Hunsaker v. ColoradoAnnotate this Case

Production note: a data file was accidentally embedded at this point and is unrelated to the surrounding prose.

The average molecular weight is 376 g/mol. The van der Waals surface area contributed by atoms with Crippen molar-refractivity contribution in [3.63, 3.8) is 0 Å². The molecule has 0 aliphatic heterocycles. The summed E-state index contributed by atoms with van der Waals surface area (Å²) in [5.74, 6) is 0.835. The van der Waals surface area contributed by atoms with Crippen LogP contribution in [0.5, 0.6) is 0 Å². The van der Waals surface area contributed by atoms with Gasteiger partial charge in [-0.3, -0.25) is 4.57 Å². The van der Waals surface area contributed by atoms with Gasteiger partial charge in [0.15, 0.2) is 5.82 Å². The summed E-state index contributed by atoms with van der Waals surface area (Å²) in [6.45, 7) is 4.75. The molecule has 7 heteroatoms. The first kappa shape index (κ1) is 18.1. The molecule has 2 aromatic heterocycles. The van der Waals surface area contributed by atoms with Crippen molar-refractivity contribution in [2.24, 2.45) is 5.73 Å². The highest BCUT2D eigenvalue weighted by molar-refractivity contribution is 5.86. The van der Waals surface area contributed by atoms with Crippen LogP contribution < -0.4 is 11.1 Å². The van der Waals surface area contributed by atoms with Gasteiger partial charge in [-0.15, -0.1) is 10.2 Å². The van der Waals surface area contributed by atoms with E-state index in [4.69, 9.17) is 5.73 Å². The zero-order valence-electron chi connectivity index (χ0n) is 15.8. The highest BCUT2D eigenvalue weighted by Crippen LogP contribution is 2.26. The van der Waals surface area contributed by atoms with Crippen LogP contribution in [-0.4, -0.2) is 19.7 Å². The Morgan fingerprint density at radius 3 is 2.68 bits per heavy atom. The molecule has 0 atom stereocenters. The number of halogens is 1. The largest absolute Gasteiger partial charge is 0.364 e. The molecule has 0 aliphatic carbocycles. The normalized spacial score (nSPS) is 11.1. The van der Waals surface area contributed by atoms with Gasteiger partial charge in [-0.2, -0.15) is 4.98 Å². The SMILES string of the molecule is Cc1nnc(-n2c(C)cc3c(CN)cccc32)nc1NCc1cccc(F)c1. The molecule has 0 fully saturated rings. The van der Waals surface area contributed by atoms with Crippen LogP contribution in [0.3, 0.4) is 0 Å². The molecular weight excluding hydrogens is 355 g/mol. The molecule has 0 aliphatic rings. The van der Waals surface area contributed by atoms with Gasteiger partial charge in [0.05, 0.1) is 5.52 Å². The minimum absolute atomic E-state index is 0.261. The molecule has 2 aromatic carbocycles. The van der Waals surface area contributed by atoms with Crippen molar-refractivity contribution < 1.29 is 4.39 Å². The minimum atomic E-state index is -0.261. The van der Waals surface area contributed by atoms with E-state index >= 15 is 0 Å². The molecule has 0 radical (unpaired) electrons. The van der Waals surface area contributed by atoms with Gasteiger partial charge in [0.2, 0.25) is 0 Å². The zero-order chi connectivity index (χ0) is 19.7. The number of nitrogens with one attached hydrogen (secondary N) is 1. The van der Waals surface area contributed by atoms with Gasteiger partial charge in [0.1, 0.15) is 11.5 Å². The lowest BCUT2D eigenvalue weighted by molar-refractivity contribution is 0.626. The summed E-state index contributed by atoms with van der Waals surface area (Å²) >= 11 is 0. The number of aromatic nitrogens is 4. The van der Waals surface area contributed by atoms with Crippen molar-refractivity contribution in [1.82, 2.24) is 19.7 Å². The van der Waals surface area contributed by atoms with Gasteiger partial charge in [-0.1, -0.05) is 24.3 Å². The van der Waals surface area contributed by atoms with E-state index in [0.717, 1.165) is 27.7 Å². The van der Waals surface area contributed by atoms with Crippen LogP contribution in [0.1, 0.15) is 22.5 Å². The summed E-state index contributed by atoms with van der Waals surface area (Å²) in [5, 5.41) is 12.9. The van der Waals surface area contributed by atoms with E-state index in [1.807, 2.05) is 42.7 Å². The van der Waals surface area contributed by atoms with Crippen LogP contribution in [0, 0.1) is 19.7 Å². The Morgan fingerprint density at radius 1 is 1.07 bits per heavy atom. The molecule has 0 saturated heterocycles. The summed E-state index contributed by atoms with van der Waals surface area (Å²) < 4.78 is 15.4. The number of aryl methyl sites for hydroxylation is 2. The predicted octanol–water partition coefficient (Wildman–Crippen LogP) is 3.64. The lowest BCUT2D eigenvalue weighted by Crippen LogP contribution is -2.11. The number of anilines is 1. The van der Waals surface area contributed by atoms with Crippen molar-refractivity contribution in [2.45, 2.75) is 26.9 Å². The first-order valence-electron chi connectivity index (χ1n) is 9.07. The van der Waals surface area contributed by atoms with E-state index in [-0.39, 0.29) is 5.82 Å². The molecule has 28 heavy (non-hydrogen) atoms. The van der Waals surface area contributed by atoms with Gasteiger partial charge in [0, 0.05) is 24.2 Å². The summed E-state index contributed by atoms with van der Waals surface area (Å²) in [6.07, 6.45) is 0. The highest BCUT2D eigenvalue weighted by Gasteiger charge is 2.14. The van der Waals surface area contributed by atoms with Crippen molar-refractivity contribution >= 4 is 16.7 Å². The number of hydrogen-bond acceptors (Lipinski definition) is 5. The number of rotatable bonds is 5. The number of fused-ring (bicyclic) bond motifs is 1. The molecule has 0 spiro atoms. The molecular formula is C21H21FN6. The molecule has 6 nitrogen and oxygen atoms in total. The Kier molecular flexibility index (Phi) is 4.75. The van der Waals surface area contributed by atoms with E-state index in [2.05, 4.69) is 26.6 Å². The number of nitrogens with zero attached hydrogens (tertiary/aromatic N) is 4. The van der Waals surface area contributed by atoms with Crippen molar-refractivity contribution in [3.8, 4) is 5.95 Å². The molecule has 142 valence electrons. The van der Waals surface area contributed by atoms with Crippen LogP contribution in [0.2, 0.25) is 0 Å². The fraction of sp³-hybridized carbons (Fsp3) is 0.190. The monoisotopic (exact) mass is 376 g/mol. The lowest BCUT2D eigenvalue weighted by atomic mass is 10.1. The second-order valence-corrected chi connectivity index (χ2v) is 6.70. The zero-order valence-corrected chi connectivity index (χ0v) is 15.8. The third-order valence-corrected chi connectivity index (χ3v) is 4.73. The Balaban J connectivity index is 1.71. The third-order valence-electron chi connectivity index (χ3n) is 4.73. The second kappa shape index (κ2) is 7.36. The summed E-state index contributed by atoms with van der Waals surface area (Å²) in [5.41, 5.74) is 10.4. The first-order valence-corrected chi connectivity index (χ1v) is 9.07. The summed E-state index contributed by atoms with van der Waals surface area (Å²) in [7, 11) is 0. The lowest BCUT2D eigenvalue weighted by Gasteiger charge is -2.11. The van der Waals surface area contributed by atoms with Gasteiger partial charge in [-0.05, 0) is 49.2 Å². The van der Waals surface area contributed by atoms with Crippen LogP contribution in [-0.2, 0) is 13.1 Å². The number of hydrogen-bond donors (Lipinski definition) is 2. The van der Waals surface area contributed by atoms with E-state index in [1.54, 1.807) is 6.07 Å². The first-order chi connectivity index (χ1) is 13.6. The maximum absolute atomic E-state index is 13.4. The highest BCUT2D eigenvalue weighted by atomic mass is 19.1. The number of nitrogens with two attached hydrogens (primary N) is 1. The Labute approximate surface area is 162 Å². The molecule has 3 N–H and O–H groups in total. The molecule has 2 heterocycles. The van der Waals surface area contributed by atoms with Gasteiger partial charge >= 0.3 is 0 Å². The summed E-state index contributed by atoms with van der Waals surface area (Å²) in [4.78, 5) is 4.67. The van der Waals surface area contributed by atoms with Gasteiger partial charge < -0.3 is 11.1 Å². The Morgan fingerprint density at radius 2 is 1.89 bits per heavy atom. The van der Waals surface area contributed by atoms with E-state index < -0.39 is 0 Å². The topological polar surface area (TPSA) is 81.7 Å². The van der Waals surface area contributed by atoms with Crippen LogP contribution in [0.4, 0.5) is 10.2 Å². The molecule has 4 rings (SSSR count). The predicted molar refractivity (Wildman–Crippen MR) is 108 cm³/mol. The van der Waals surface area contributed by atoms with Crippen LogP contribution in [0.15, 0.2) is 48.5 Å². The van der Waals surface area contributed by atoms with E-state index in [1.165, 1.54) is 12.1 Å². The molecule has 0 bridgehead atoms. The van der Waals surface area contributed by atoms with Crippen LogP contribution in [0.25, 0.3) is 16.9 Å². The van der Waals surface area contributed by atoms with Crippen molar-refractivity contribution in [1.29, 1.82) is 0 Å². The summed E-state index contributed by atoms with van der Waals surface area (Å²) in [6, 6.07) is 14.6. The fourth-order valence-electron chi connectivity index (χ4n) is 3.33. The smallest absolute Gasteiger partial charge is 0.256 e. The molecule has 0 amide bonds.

The issue this case presented for the Colorado Supreme Court's review centered on a series of questions arising under the Colorado Sex Offender Lifetime Supervision Act ("the LSA") which established indeterminate sentencing for felony sex offenses. Specifically, the Court addressed whether a minimum sentence in the aggravated range on a conviction for sexual assault on a child–pattern of abuse is legal when there is no explicit finding of aggravating circumstances. The Court also addressed three related procedural questions: is the prosecution authorized to appeal a legal sentence entered on resentencing?; if a defendant received an illegal sentence on one count, does Crim. P. 35(a) entitle him to resentencing on other counts with legal sentences?; If not, does Crim. P. 35(b)nonetheless authorize a resentencing court to reconsider and reduce the defendant's legal sentences? The Court held: (1) when a conviction is for a sex offense that requires sentencing in accordance with the mandatory sentencing statute, the prosecution is not required to prove aggravating circumstances to support a bottom-end sentence in the aggravated range; (2) the prosecution here is authorized to appeal the post-conviction court's ruling on the defendant's Rule35(a) motion because it challenged the legal basis for the range the post-conviction court used to impose the sentence; (3)under Crim. P. 35(a), the illegality of a sentence on one count does not entitle a defendant to resentencing on other counts with legal sentences; and(4) if a sentence is subject to correction on one count, Crim. P. 35(b) authorized a resentencing court to reconsider and reduce the legal sentences as to all counts after it has corrected the entire sentence.